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N2534V accident description

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Crash location 47.280556°N, 122.830278°W
Reported location is a long distance from the NTSB's reported nearest city. This often means that the location has a typo, or is incorrect.
Nearest city Herron, WA
47.274262°N, 122.812359°W
0.9 miles away

Tail number N2534V
Accident date 29 Feb 2004
Aircraft type Cessna 170
Additional details: None

NTSB description


On February 29, 2004, approximately 1625 Pacific standard time, a Cessna 170 single-engine airplane, N2534V, registered to and flown by a private pilot, was destroyed during an in-flight collision with water during descent approximately one mile northwest of Herron, Washington. The pilot and his sole passenger sustained fatal injuries. Visual meteorological conditions existed, and no flight plan was filed. The cross-country flight, which was personal and operated under 14 CFR Part 91, originated from the Diamond Point Airstrip (2WA1), Sequim, Washington, approximately 1545. The flight was destined for the Auburn Municipal Airport (S50), Auburn, Washington.

According to a family member the pilot departed S50 earlier in the morning for a flight to 2WA1, with a return flight to S50 scheduled later in the afternoon. According to Washington State Search and Rescue personnel, radar data indicated an aircraft departed 2WA1 at 1550 on a southerly heading and climbed to an altitude of 3,400 feet mean sea level (msl) before beginning a descent at 1615 on a south-southeasterly heading. The last recorded radar position on the aircraft was at 1624 over Case Inlet at 47 degrees 17.58 minutes north latitude, 122 degrees 49.41 minutes west longitude. This position was approximately 10 nautical miles west of the Tacoma Narrows Airport (TIW), descending from an altitude of 300 feet msl on a south-southwesterly heading. There were no radio communications between N2534V and air traffic control. Washington State Search and Rescue personnel commenced search operations the following morning after family members expressed concerns about the overdue aircraft.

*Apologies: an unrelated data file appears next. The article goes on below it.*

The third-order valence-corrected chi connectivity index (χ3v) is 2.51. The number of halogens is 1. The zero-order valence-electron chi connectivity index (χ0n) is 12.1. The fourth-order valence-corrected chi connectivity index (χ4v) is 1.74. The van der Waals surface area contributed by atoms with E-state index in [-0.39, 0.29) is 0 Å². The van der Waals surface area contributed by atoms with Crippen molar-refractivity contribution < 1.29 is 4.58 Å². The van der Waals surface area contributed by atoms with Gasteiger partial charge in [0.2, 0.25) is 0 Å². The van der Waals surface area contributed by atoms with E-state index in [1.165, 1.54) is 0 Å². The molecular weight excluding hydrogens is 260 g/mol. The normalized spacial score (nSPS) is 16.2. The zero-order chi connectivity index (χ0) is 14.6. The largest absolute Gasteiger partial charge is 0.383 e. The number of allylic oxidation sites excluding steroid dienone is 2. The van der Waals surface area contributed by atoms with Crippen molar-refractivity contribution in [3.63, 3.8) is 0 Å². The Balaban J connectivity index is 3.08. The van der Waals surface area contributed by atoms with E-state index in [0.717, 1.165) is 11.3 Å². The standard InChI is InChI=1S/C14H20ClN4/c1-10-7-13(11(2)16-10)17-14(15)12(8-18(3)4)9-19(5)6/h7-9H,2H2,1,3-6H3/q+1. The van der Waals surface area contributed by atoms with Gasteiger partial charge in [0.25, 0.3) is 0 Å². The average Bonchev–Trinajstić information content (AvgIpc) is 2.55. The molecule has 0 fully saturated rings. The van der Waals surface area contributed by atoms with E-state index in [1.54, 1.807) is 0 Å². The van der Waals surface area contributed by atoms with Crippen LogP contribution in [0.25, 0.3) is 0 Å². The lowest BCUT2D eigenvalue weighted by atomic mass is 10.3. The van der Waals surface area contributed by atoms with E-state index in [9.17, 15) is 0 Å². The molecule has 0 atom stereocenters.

Positive identification of the aircraft was made on the morning of March 16, 2004. The airplane was located approximately one-half mile off of the north shoreline of Herron Island at 47 degrees 16.83 minutes north latitude, 122 degrees 49.82 minutes west longitude. Salvage personnel reported the aircraft was resting upright at a depth of 132 feet below the water's surface on a magnetic heading of 045 degrees. On April 4, 2004, the airplane was recovered and removed to a secured storage facility for further examination.


The pilot held a private pilot certificate with an airplane single-engine land rating. He was issued a third class medical certificate on January 22, 2004. The medical certificate application indicated that the pilot had accumulated 1,475 total flight hours, with 30 hours in the preceding 6 months.


The aircraft, serial number 18038, manufactured in 1956, was owned and operated by the pilot.

According to the aircraft logbooks the airplane underwent its most recent annual inspection on September 13, 2003. The tachometer time recorded at the annual inspection was 3,839.40hours. The tachometer time recorded at the time of the accident was 3,847.09 hours.

The airplane was powered by a Continental O-300-A, carbureted engine rated at 145 horsepower at 2,700 rpm. The time since major overhaul on the engine, serial number 15686-D-4-A-R, was 1,433.89 hours.


At 1635, the Automated Weather Observing System located at the Bremerton National Airport, Bremerton, Washington, 13 nautical miles north of the accident site, reported wind calm, visibility 10 statue miles, few clouds at 8,000 feet, few clouds at 11,000 feet, temperature 9 degrees C, dew point 2 degrees C, with an altimeter setting of 30.00 inches of Mercury.